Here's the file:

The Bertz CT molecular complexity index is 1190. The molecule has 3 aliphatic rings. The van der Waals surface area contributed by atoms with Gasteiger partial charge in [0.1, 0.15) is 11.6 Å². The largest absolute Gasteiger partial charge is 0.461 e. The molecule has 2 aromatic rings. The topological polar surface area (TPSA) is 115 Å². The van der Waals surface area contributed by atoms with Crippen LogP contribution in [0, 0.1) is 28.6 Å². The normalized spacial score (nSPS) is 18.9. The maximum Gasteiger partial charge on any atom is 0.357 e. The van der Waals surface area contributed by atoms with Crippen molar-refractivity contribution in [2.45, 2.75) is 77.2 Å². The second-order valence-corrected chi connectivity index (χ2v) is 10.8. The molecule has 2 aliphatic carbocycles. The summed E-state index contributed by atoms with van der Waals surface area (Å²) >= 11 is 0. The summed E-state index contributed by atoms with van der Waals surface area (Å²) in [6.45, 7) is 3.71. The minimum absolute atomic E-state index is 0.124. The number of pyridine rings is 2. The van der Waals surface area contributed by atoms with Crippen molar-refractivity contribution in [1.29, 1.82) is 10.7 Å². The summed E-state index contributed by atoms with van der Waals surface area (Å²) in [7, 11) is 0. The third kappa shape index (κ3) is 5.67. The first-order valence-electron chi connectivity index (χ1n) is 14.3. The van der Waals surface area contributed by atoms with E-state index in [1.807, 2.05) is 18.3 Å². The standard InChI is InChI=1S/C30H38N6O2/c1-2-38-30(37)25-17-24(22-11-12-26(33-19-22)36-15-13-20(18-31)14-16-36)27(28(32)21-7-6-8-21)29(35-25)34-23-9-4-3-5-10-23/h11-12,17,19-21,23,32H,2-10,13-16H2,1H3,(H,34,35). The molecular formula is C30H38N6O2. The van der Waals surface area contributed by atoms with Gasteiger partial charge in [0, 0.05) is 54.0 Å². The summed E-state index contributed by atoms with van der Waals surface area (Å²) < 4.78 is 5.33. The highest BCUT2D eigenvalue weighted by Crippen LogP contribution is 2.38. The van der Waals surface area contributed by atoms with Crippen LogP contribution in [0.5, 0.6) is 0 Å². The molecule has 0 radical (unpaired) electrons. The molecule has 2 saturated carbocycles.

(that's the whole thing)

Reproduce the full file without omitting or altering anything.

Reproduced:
The Bertz CT molecular complexity index is 1190. The molecule has 3 aliphatic rings. The van der Waals surface area contributed by atoms with Gasteiger partial charge in [0.1, 0.15) is 11.6 Å². The largest absolute Gasteiger partial charge is 0.461 e. The molecule has 2 aromatic rings. The topological polar surface area (TPSA) is 115 Å². The van der Waals surface area contributed by atoms with Crippen LogP contribution in [0, 0.1) is 28.6 Å². The normalized spacial score (nSPS) is 18.9. The maximum Gasteiger partial charge on any atom is 0.357 e. The van der Waals surface area contributed by atoms with Crippen molar-refractivity contribution in [2.45, 2.75) is 77.2 Å². The second-order valence-corrected chi connectivity index (χ2v) is 10.8. The molecule has 2 aliphatic carbocycles. The summed E-state index contributed by atoms with van der Waals surface area (Å²) >= 11 is 0. The summed E-state index contributed by atoms with van der Waals surface area (Å²) in [6.45, 7) is 3.71. The minimum absolute atomic E-state index is 0.124. The number of pyridine rings is 2. The van der Waals surface area contributed by atoms with Crippen molar-refractivity contribution in [1.29, 1.82) is 10.7 Å². The summed E-state index contributed by atoms with van der Waals surface area (Å²) in [7, 11) is 0. The third kappa shape index (κ3) is 5.67. The first-order valence-electron chi connectivity index (χ1n) is 14.3. The van der Waals surface area contributed by atoms with E-state index in [1.807, 2.05) is 18.3 Å². The standard InChI is InChI=1S/C30H38N6O2/c1-2-38-30(37)25-17-24(22-11-12-26(33-19-22)36-15-13-20(18-31)14-16-36)27(28(32)21-7-6-8-21)29(35-25)34-23-9-4-3-5-10-23/h11-12,17,19-21,23,32H,2-10,13-16H2,1H3,(H,34,35). The molecular formula is C30H38N6O2. The van der Waals surface area contributed by atoms with Gasteiger partial charge in [0, 0.05) is 54.0 Å². The summed E-state index contributed by atoms with van der Waals surface area (Å²) < 4.78 is 5.33. The highest BCUT2D eigenvalue weighted by Crippen LogP contribution is 2.38. The van der Waals surface area contributed by atoms with Crippen LogP contribution in [0.5, 0.6) is 0 Å². The molecule has 0 radical (unpaired) electrons. The molecule has 2 saturated carbocycles.